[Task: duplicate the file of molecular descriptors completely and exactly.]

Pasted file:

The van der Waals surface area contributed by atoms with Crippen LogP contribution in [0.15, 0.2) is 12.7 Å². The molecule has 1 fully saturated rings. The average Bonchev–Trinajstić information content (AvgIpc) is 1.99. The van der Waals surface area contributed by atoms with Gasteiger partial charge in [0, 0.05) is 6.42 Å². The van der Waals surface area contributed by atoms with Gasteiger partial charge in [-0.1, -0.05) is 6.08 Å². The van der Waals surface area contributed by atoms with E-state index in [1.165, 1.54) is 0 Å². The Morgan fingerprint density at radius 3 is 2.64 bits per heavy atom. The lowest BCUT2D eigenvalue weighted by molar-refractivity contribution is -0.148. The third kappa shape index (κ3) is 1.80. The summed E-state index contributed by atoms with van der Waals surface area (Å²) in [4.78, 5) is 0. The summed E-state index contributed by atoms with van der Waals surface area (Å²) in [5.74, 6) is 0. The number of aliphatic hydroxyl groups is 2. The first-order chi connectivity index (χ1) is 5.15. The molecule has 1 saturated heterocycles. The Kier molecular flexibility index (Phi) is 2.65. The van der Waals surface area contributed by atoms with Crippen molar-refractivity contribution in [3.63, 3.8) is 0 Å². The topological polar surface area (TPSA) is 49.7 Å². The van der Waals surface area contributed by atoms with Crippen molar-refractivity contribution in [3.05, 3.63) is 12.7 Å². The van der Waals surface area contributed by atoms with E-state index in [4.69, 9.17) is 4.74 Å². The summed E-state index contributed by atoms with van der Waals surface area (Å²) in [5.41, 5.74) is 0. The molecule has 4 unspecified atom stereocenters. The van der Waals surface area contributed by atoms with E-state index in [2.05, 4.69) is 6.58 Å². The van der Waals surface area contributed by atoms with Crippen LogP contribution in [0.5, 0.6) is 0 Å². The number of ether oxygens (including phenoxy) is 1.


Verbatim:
The van der Waals surface area contributed by atoms with Crippen LogP contribution in [0.15, 0.2) is 12.7 Å². The molecule has 1 fully saturated rings. The average Bonchev–Trinajstić information content (AvgIpc) is 1.99. The van der Waals surface area contributed by atoms with Gasteiger partial charge in [0, 0.05) is 6.42 Å². The van der Waals surface area contributed by atoms with Gasteiger partial charge in [-0.1, -0.05) is 6.08 Å². The van der Waals surface area contributed by atoms with E-state index in [1.165, 1.54) is 0 Å². The Morgan fingerprint density at radius 3 is 2.64 bits per heavy atom. The lowest BCUT2D eigenvalue weighted by molar-refractivity contribution is -0.148. The third kappa shape index (κ3) is 1.80. The summed E-state index contributed by atoms with van der Waals surface area (Å²) in [4.78, 5) is 0. The summed E-state index contributed by atoms with van der Waals surface area (Å²) in [5.74, 6) is 0. The number of aliphatic hydroxyl groups is 2. The first-order chi connectivity index (χ1) is 5.15. The molecule has 1 saturated heterocycles. The Kier molecular flexibility index (Phi) is 2.65. The van der Waals surface area contributed by atoms with Crippen molar-refractivity contribution in [3.63, 3.8) is 0 Å². The topological polar surface area (TPSA) is 49.7 Å². The van der Waals surface area contributed by atoms with Crippen molar-refractivity contribution in [3.05, 3.63) is 12.7 Å². The van der Waals surface area contributed by atoms with E-state index in [4.69, 9.17) is 4.74 Å². The summed E-state index contributed by atoms with van der Waals surface area (Å²) in [5.41, 5.74) is 0. The molecule has 4 unspecified atom stereocenters. The van der Waals surface area contributed by atoms with E-state index in [2.05, 4.69) is 6.58 Å². The van der Waals surface area contributed by atoms with Crippen LogP contribution in [0.5, 0.6) is 0 Å². The number of ether oxygens (including phenoxy) is 1.